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the GiGLer

The newsletter of Greenspace Information of Greater London CIC

What’s in a name?

Maria Longley, GiGL Records Officer


London’s open spaces weave through housing estates; grand London plane trees overhang busy roads; and gulls settle in wet patches of local football fields. Discover London is a great tool for a little armchair sightseeing of the 47% of Greater London that is green.Clicking on the intriguing shapes that outline London’s parks and open spaces will bring back a wealth of information on site uses and facilities, a description of the wildlife or habitats, and snippets of local interest or history.

You don’t have to click on many sites before their intriguing, unusual and sometimes downright odd names whet your appetite to learn more about the history and reasons for their naming. There are layers upon layers of history in the street and park names around us, spanning from the original Roman Londinium to the modern day city.

The first thing to notice is that many place names link us to the natural world; whether it’s harking back to the cranes that once lived in the Crane Corridor, to the still-present bluebells of Bluebell Wood, and fish of Fish Ponds Wood, or to the older trades of shepherdesses of Shepherdess Walk Open Space, and the ferry lanes and roads found up and down the River Thames. Species names like Camberwell beauty (Nymphalis antiopa) or London rocket (Sisymbrium irio) all add clues to a rich natural history of London.

The geology of the city is also referenced in many place names. The Red Hill of Chislehurst is so named because the underlying London clay contains iron that turns red with oxidisation. Chistlehurst itself, literally “gravely wood”, is home to Chislehurst Caves, a former chalk and flint mine. The caves have been put to many uses since the mines closed; a tourist destination, a mushroom farm and an air raid shelter during the Second World War. The caves also made an appearance in the 1972 Doctor Who television series. Similarly, Chalk Wood in Bexley also has an old chalk mine on the site that has now been taken over by bats.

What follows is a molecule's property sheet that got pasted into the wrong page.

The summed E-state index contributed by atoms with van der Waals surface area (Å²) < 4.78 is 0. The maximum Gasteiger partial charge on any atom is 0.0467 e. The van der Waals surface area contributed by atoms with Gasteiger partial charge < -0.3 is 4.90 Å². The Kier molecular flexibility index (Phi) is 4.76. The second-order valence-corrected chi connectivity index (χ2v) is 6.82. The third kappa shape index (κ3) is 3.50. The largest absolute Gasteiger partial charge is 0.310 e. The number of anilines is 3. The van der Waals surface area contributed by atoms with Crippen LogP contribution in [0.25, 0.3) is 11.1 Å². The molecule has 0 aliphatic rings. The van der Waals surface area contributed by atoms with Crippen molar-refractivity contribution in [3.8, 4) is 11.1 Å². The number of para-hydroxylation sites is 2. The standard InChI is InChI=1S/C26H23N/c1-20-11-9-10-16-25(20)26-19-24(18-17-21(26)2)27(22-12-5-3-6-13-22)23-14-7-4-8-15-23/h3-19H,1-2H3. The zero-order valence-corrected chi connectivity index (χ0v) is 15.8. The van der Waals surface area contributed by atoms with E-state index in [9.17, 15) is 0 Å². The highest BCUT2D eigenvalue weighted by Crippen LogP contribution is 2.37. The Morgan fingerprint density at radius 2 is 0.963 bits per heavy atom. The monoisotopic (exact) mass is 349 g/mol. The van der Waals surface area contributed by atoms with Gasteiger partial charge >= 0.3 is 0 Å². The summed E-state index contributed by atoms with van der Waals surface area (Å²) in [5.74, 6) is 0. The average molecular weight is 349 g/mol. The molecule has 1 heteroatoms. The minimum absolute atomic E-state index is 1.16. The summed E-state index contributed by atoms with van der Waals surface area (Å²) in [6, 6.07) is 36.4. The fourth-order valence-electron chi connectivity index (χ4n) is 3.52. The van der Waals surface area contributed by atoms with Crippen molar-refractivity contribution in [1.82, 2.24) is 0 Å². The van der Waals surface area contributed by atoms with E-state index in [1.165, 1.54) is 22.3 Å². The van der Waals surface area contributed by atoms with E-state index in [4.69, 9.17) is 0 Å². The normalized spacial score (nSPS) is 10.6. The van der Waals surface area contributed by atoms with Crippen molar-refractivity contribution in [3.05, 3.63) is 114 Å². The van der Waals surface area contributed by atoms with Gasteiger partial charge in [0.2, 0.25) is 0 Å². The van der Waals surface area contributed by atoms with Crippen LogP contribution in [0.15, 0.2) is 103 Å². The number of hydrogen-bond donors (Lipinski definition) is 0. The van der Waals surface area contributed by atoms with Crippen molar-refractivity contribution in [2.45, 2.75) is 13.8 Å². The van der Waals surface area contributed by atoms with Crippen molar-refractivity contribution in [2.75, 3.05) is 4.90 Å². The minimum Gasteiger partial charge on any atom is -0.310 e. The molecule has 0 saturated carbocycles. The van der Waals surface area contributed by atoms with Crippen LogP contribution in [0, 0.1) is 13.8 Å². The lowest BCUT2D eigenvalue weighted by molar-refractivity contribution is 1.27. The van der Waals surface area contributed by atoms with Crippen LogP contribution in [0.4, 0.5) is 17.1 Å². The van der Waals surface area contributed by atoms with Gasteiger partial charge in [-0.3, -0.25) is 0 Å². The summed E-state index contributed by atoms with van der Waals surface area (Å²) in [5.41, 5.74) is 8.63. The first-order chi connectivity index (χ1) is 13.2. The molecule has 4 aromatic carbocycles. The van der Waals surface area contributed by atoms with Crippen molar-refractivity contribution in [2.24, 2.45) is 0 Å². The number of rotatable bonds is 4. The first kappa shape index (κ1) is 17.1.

Changes in the name of a site can also reveal its evolution, as GiGL volunteer, David Allen found out when inputting historic bird data. Farms turn into gravel pits, then into lakes and finally into country parks.

Many spaces and places are named after people too. Alongside the kings, queens and politicians a few places commemorate naturalists. Sue Godfrey Nature Park in Lewisham was originally called Bronze Street Nature Park but was renamed in 1994 in memory of a local resident and environmental campaigner who was devoted to the park. Richard Jefferies Bird Sanctuary Local Nature Reserve in Kingston was named after a Surbiton resident and writer known for his musings on nature and the countryside.

Bromley is home to the ‘Wilberforce oak’ under which William Wilberforce was said to have discussed the abolition of slavery with his friend William Pitt. An extract from Wilberforce’s diary about the event reads: ‘Just above a steep descent into the vale of Keston, I resolved to give notice … in the House of Commons of my intention to bring forward the abolition of the Slave Trade.’

It is not only individuals who are remembered. The Postman’s Park was so named after it became a popular lunchtime spot with the nearby workers of the General Post Office. Brent Reservoir probably gained its more common name ‘the Welsh Harp’ due to its popularity with Welsh cattle drovers on their way to Smithfield market.

Sometimes, the joy of exploring a site on iGiGL is in the trail it can take you on. Petts Wood in Bromley has a sun dial set to British Summer Time with the Latin inscription that translates as ‘I only keep the summer hours’. The nearby Willett Recreation Ground provides clues to the origin of this memorial. The recreation ground was named for local builder William Willets who proposed the adoption of British Summer Time in 1916 and in whose honour the sun dial was erected.

Or, take the recent development work near Vauxhall that has resulted in the creation of St George’s Wharf. In the thirty or so years that the site lay undeveloped, it was known as the Effra site as it is where River Effra, one of London’s lost rivers, joins the Thames. John Ruskin, who grew up in Herne Hill, described the Effra rather dismissively as a “tadpole haunted ditch” and it was covered up and became a sewer in the mid-1800s.

As you explore iGiGL, you may notice that information sheets for some spaces do not yet have pictures, or may be missing a favourite local story in the site’s description. We’re working hard to plug any gaps, so please do send us images of your local spaces that we can include or send us any extra information you know about a site. Your information will help inform decisions affecting open space management in London as well as spread knowledge of our capital’s wonderful open space sites.

Maria Longley likes pondering the names of places as she manages the SINC database or creates reports in the data search service. If anyone knows why Flamingo Park in Chislehurst is so called, please tweet her out of her misery via @iGiGL.

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